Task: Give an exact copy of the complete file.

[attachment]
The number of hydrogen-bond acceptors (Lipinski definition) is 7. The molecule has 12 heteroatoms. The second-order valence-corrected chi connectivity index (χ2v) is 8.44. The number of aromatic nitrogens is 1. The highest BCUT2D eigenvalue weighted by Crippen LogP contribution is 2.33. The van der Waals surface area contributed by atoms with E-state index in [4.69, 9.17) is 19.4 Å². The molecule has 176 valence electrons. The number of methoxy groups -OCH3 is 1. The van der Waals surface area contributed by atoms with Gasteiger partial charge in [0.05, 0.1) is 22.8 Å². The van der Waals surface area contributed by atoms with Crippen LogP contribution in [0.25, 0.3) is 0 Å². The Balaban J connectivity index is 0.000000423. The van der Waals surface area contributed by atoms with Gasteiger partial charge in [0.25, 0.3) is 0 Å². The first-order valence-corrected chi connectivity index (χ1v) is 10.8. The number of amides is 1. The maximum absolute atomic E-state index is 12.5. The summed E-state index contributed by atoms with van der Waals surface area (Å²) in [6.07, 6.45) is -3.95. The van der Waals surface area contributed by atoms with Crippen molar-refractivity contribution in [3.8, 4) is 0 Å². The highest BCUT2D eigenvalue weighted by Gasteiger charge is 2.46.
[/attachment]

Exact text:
The number of hydrogen-bond acceptors (Lipinski definition) is 7. The molecule has 12 heteroatoms. The second-order valence-corrected chi connectivity index (χ2v) is 8.44. The number of aromatic nitrogens is 1. The highest BCUT2D eigenvalue weighted by Crippen LogP contribution is 2.33. The van der Waals surface area contributed by atoms with E-state index in [4.69, 9.17) is 19.4 Å². The molecule has 176 valence electrons. The number of methoxy groups -OCH3 is 1. The van der Waals surface area contributed by atoms with Gasteiger partial charge in [0.05, 0.1) is 22.8 Å². The van der Waals surface area contributed by atoms with Crippen LogP contribution in [0.25, 0.3) is 0 Å². The Balaban J connectivity index is 0.000000423. The van der Waals surface area contributed by atoms with Gasteiger partial charge in [0.25, 0.3) is 0 Å². The first-order valence-corrected chi connectivity index (χ1v) is 10.8. The number of amides is 1. The maximum absolute atomic E-state index is 12.5. The summed E-state index contributed by atoms with van der Waals surface area (Å²) in [6.07, 6.45) is -3.95. The van der Waals surface area contributed by atoms with Crippen molar-refractivity contribution in [3.8, 4) is 0 Å². The highest BCUT2D eigenvalue weighted by Gasteiger charge is 2.46.